End of summer of 2017 I planted 6 new bushes in the back.  They started out just about a foot high.  Now the roses are about 3 1/2′ high bordering the back of the house in 3 colors.  So majestic looking!  Also added 2 desert bushes called “Sage” that have the most eye popping horizon colored flowers late in the summer.  Need almost no water.  Last but not least, one more tree which will be a deep purple colored Crape Murtle.  All but one of these were purchased at Walmart at end of season.  Great value! (I know, that’s what they say on all their private label goods, but its TRUE).

Back to my current gardening.  The last new plants I will attempt to grow are watermelon, cantelope and lemons!

All in all this has been an interesting and challenging new Spring season!  Glad to get things back in order.  I will report next time of the growth and production and show a few photos.  Happy gardening folks!  Its that time of year again!

Good luck with your landscape help!


The following article has been reproduced by permission from Apologetics Press.  The article in its entirety is copied here verbatim and the website and other info is included.  I would like to thank Apologetics Press for making a vast amount of information concerning God, Creation and the Existence of God as it is found in the Bible and through science available for those seeking to learn about their world and their God.

As follows:

Plants that Do Math Add Evidence for God

by Kyle Butt, M.A.


One of the first steps to becoming a good student in school is to learn the basics: reading, writing, and arithmetic. Students spend hours trying to master the basics of arithmetic. But it seems that students in grade school are not the only math masters. A new study indicates that plants may be exceptional at math as well. Allison Smith and Martin Howard of the John Innes Center in Norwich suggest that plants perform basic arithmetic in order to preserve the correct amount of starch during the night (Ledford, 2013). Heidi Ledford, writing for Nature News, explained that scientists once thought plants broke down starch at night time at a fairly constant rate. Experimental results, however, have shown that plants can vary their rate of starch consumption based on the number of hours of darkness they experience. Regardless of how many hours plants sit in darkness, they can regulate their starch use so that virtually no starch remains when the light returns (2013).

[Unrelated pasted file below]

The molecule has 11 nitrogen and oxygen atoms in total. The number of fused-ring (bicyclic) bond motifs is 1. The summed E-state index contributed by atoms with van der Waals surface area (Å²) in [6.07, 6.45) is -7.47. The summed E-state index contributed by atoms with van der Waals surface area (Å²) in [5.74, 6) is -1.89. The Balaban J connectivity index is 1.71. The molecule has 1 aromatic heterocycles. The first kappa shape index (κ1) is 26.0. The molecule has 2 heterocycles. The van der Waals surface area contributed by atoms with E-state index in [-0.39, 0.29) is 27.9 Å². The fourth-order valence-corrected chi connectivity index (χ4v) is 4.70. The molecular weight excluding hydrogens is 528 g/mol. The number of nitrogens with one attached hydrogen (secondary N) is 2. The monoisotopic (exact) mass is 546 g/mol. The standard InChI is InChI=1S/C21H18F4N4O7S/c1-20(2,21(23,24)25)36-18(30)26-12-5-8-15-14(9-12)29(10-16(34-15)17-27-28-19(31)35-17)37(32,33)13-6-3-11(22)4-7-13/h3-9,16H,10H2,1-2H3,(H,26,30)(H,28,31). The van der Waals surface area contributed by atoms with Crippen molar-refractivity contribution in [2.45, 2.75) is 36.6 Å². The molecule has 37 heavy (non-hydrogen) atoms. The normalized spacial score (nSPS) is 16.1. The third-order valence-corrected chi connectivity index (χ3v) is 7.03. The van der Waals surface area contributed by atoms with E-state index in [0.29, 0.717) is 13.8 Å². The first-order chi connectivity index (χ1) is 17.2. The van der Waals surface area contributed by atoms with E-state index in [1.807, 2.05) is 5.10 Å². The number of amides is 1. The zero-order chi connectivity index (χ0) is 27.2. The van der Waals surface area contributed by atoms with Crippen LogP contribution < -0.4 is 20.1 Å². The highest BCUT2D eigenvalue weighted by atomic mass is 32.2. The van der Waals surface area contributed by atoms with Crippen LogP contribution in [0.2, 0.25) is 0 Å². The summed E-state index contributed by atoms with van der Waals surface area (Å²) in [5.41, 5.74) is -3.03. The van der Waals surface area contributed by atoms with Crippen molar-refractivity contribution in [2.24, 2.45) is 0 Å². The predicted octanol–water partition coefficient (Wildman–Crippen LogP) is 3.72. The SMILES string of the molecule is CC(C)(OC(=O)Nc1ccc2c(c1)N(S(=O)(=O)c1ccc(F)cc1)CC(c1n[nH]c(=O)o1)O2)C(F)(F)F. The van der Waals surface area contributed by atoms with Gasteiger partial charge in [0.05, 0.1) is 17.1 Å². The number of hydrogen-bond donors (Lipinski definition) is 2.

While this is the first study to suggest that plants do arithmetic, researchers indicate that this process could explain other biological systems, such as animal hybernation and long migrations in which food supplies need to be regulated to ensure survival. More research will be needed to verify Smith’s and Howard’s conclusions, but Howard states: “We are dealing with a fundamental biological process in cells that’s doing a sophisticated arithmetic calculation” (Ledford, 2013).

The implications of these findings that pertain to the existence of God are obvious. If plants really are doing arithmetic, that means they have been programmed by some type of intelligence. This intelligence must understand arithmetic, and be able to write into plants a code by which the plants can use arithmetic to their advantage. The atheistic, materialistic explanation for the origin of the Universe cannot adequately account either for the laws of math or for plants that can use those laws to survive. When the Creator designed plants, He saw that they were very good (Genesis 1:12). The concept of an intelligent Designer is the only one that adds up.


Ledford, Heidi (2013), “Plants Perform Molecular Maths,” Nature, http://www.nature.com/news/plants-perform-molecular-maths-1.13251.